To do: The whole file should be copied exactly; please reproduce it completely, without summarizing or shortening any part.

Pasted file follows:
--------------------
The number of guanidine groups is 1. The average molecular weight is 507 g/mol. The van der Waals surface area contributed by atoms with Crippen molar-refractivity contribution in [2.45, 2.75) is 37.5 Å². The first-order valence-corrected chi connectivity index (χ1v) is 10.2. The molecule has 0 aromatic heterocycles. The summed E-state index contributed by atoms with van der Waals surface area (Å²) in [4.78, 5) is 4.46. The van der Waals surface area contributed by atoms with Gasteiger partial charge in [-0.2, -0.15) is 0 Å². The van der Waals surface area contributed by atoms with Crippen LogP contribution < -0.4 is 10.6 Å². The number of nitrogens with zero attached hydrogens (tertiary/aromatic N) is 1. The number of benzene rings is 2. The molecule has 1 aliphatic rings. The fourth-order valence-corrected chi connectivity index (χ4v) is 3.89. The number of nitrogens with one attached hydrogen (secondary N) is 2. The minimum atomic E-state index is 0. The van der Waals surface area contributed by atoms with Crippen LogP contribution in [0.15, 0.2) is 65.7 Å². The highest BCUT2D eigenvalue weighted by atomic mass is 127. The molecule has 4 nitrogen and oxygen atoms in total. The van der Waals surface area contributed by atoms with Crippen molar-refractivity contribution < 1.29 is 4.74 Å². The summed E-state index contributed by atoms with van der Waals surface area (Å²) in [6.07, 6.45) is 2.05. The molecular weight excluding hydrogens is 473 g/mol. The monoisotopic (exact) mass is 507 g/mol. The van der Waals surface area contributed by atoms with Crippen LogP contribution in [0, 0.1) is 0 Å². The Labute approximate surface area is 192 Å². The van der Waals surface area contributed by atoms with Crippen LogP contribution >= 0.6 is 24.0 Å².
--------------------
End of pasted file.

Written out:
The number of guanidine groups is 1. The average molecular weight is 507 g/mol. The van der Waals surface area contributed by atoms with Crippen molar-refractivity contribution in [2.45, 2.75) is 37.5 Å². The first-order valence-corrected chi connectivity index (χ1v) is 10.2. The molecule has 0 aromatic heterocycles. The summed E-state index contributed by atoms with van der Waals surface area (Å²) in [4.78, 5) is 4.46. The van der Waals surface area contributed by atoms with Gasteiger partial charge in [-0.2, -0.15) is 0 Å². The van der Waals surface area contributed by atoms with Crippen LogP contribution < -0.4 is 10.6 Å². The number of nitrogens with zero attached hydrogens (tertiary/aromatic N) is 1. The number of benzene rings is 2. The molecule has 1 aliphatic rings. The fourth-order valence-corrected chi connectivity index (χ4v) is 3.89. The number of nitrogens with one attached hydrogen (secondary N) is 2. The minimum atomic E-state index is 0. The van der Waals surface area contributed by atoms with Crippen LogP contribution in [0.15, 0.2) is 65.7 Å². The highest BCUT2D eigenvalue weighted by atomic mass is 127. The molecule has 4 nitrogen and oxygen atoms in total. The van der Waals surface area contributed by atoms with Crippen molar-refractivity contribution < 1.29 is 4.74 Å². The summed E-state index contributed by atoms with van der Waals surface area (Å²) in [6.07, 6.45) is 2.05. The molecular weight excluding hydrogens is 473 g/mol. The monoisotopic (exact) mass is 507 g/mol. The van der Waals surface area contributed by atoms with Crippen LogP contribution in [0, 0.1) is 0 Å². The Labute approximate surface area is 192 Å². The van der Waals surface area contributed by atoms with Crippen LogP contribution >= 0.6 is 24.0 Å².